POW INFORMATION--WHAT SHOULD BE CLASSIFIED -- HON. ROBERT C. SMITH (Extension of Remarks - February 01, 1990)
HON. ROBERT C. SMITH
in the House of Representatives
THURSDAY, FEBRUARY 1, 1990
- Mr. SMITH of New Hampshire. Mr. Speaker, as many of my House colleagues are undoubtedly aware, I have spent a great deal of time during the last 6 years working to account for our missing U.S. service personnel in Southeast Asia. As a member of the House POW/MIA task force, I have met with officials at the Defense Intelligence Agency on numerous occasions to discuss specific POW cases in detail. I have also taken two separate trips to Southeast Asia on official congressional fact-finding missions--always going with one agenda--in search of our missing military and civilian personnel. Each time I have been there, I have spent several days of negotiations with top Vietnamese officials on this issue. Additionally, I continue to work with the families of missing servicemen, helping them to get answers from the Government on their missing loved ones.
- Mr. Speaker, in view of responsible legislation I have recently co-introduced to declassify information on American prisoners of war from World War II, Korea, and Vietnam, I feel it is important to point out to my House colleagues and to the American public exactly what is and what is not classified on this important matter. Only in this way will we gain a better understanding as to why H.R. 3603 is so urgently needed.
- Yes, there is a large quantity of information currently in the public domain regarding POW's and MIA's. Indeed if someone were to ask a Government official for information on the whereabouts of POW's, we could not assume that he or she is requesting access to classified information. On the contrary, many Government officials, including myself, frequently provide to the public upon request declassified information on POW's. In fact, if someone were to write me requesting specific information on POW's, I could literally send them a wheelbarrow of intelligence information, including live-sighting reports, maps, layouts, and so on, and so on. Moreover, my amendment to the House Intelligence Authorization Act in 1988 now requires the Department of Defense to provide to a missing servicemember's family all live-sigthing reports received which correlate to their loved one. And yes, family members are perfectly free and legal under our laws to release this information to the general public, as it is already in the public domain when it gets to the family.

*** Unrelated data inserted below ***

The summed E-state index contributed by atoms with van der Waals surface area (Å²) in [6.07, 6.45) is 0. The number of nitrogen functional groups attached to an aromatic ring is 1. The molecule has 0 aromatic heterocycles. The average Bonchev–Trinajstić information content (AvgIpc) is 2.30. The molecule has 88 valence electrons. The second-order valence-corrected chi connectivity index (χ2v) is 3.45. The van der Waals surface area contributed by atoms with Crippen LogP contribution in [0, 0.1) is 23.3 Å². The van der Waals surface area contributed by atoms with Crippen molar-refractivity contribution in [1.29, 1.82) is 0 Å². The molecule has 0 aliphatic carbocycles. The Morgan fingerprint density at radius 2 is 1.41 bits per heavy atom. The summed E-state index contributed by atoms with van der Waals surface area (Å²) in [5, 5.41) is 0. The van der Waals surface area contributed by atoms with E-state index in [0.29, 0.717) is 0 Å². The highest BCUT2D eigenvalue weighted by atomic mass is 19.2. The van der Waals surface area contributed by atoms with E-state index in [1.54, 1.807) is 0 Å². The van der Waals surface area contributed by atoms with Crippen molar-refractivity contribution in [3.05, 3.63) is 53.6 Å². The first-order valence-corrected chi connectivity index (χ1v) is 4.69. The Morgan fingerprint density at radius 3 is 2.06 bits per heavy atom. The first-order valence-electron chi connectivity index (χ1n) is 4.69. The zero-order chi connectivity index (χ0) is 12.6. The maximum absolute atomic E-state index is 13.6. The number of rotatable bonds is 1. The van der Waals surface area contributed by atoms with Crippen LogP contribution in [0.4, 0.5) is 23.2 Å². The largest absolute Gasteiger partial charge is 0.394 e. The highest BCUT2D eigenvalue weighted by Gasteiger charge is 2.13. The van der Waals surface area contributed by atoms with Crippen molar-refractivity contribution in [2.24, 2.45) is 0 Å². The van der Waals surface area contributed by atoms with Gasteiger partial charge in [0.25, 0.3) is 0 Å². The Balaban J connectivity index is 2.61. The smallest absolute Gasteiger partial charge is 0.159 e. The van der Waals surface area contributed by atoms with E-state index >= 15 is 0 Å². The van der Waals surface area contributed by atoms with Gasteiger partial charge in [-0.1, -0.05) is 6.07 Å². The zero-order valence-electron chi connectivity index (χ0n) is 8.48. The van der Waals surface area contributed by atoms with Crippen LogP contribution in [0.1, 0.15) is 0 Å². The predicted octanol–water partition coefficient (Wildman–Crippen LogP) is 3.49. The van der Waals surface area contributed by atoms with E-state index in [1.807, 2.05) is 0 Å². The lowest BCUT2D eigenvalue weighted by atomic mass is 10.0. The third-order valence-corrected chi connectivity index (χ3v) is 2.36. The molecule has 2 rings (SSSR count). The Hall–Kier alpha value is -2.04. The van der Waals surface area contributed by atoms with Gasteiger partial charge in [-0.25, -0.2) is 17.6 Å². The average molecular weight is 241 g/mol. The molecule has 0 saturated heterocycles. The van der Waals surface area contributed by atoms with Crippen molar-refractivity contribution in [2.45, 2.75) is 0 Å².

- Additionally, the Department of Defense also publishes for the general public a POW/MIA Fact Book which provides examples of evidence of the capture of U.S. personnel in Southeast Asia, along with spcecific details on the last known whereabouts of missing servicemen based on hard evidence. This hard evidence is drawn from post-capture photography, United States or indigenous eyewitnesses to capture or detention, and intelligence reports such as live-sightings by refugees in addition to maps and layouts of POW camps.
- Finally, the U.S. Government continues to share classified information with Vietnamese and Loatian officials in an effort to gain the fullest possible accounting of our POW's from this war. In the words of General Vessey, the President's Special Emissary to Southeast Asia, this information involves `discrepancy cases in which Americans were known to have survived the incident in which they were involved and we believed they came into Vietnamese hands and probably were prisoners of the Vietnamese.'
- However, Mr. Speaker, the Defense Intelligence Agency, our chief agency responsible for gathering and analyzing information on missing servicemen, has testified before the Congress that they do not have conclusive evidence that Americans are still being held against their will in Southeast Asia. This is despite the fact that we know many American servicemen were taken prisoners and did not return during Operation Homecoming in 1973.
- At the same time, the President of the United States and representatives at the State Department and Defense Department maintain that the abundance of intelligence information received concerning POW's `precludes' ruling out the possibility that American servicemen are still alive in Southeast Asia.
- Mr. Speaker, there is plenty of POW intelligence information legally being circulated in the public domain. H.R. 3603 will protect us from jeopardizing the safety of Americans still held against their will. It also will protect us from compromising our national security and is consistent with President Reagan's 1982 Executive order regarding what should and should not be classified by our Government. Indeed, only information that would truly damage our national security and endanger the safety of American POW's should remain classified.
- Already, more than 60 of my colleagues have joined Representative Denny Smith and myself in supporting the public's inherent right to see all information on POW's from World War II, Korea, and Vietnam. Only with the participation of the America people in this process and only once we have seen all the information on this issue will we ever achieve the fullest possible accounting of our missing men.